I do know this: at the time of typing the letter on my old Royal, in the fabulous walk-up railroad flat I rent for more than two-thirds of my take home pay, I am thinking if I land a comment in this author’s ear, at least I will have done something in life. I probably gush out of every pore, because I am still in recovery from Catholic girls’ high school PTSD, for which gushing is not just the antidote but also the cure.

I drop it in the mailbox, thinking “There. Done. Did it. Now, move on.”

A few weeks later, despite the miniscule odds, I receive a letter postmarked La Conner. On the back of the envelope is an image of a duck and man with their heads down and submerged in water, along with the caption, “Does a duck have a Buddha nature, master?” Inside, is a photocopied anatomical diagram of head and alimentary canal with word bubbles coming out of various mouths. “Dear Michelle,” it says, “I would be satisfied (and tickled, too) if yours was the only fan letter I ever received. Bless your heart for that. Love & Luck. Tom Robbins.”

Sometimes, we do smile big, gaping smiles with our hearts. That I have fired off a letter to a winsome, frolicking, woman-loving, psychedelic-seeing, longhand-writing genius and gotten it answered is almost more than I can bear. It makes me float for a while and then it makes me wonder, Well, what keeps us afloat, though? Does a duck have a Buddha nature, master?

When I finally do drop out in search of something else, something imaginative and at the end of the road, there is no shortage of Robbins bubbling in my brain and fueling my fire. I take my father’s bequeathed computer and start tapping away, for hundreds and hundreds of hours at my first attempt at novel writing, which is — of course — about a roadside attraction. My prose is a far cry from Tom Robbins,’ but I like to think my characters might feel right at home reading his novels.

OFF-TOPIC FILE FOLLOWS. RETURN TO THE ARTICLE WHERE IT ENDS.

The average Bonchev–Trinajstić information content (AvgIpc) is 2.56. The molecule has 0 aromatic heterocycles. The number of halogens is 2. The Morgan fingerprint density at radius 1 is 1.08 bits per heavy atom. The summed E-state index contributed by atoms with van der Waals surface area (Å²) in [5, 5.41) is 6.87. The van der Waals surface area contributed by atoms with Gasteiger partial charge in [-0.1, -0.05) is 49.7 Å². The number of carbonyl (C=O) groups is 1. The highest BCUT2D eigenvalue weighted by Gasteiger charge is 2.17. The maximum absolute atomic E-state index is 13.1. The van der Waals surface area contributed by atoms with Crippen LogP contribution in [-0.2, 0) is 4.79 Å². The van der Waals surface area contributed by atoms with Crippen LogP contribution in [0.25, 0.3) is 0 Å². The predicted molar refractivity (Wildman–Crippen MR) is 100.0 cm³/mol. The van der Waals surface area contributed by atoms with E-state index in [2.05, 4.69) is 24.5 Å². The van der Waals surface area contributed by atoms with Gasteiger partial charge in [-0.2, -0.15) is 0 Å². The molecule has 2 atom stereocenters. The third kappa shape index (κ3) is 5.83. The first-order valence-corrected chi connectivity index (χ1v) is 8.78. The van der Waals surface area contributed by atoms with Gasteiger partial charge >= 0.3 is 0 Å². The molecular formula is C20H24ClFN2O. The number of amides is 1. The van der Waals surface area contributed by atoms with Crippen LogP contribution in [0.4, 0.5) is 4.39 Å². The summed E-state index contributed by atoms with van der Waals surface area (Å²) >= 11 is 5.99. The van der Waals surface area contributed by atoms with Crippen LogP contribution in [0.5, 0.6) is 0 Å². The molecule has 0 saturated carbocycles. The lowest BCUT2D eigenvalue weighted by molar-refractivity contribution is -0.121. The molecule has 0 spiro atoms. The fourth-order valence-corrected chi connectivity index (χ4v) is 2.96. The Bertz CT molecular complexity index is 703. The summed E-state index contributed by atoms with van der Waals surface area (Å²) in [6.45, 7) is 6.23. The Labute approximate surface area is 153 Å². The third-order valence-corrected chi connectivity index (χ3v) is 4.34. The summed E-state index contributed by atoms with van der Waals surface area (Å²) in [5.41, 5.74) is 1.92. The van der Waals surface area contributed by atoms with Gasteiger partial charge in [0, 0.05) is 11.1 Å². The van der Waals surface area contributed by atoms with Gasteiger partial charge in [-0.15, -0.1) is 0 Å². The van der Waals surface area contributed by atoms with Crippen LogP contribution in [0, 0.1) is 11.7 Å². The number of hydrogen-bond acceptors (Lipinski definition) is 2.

Fast forward 30 years.

A friend is over and is reading the famed, framed letter, as others have done, with a little smile. A diehard blues lover, he tells me he most appreciates the “satisfied and tickled, too” reference to the Mississippi John Hurt song. I have no idea what he’s talking about. I have never been aware of any allusion at all, which somehow utterly charms him because of this new layer, a layer that brings him right into the story.

Some time later but not so long ago, this same friend and his wife tell me they have a surprise for me, which is a present, a book. They’ve just been to Tom Robbins’ reading and book signing in NYC — of the memoir he said he would never write. And though they’ve all been told by the author, whose handwriting and eyesight are bad, that he cannot write personal notes, Barry and Christina, committed, stand in a long line in order to squeeze out my story in 12 seconds flat — the story of the only fan letter a girl has ever written, and the response she unexpectedly gets.

Below the shaky inscription to me and above his signature, he finds it in his heart to add: “Satisfied and tickled, too.” Which is a nice enough mantra in life, when you actually think about it.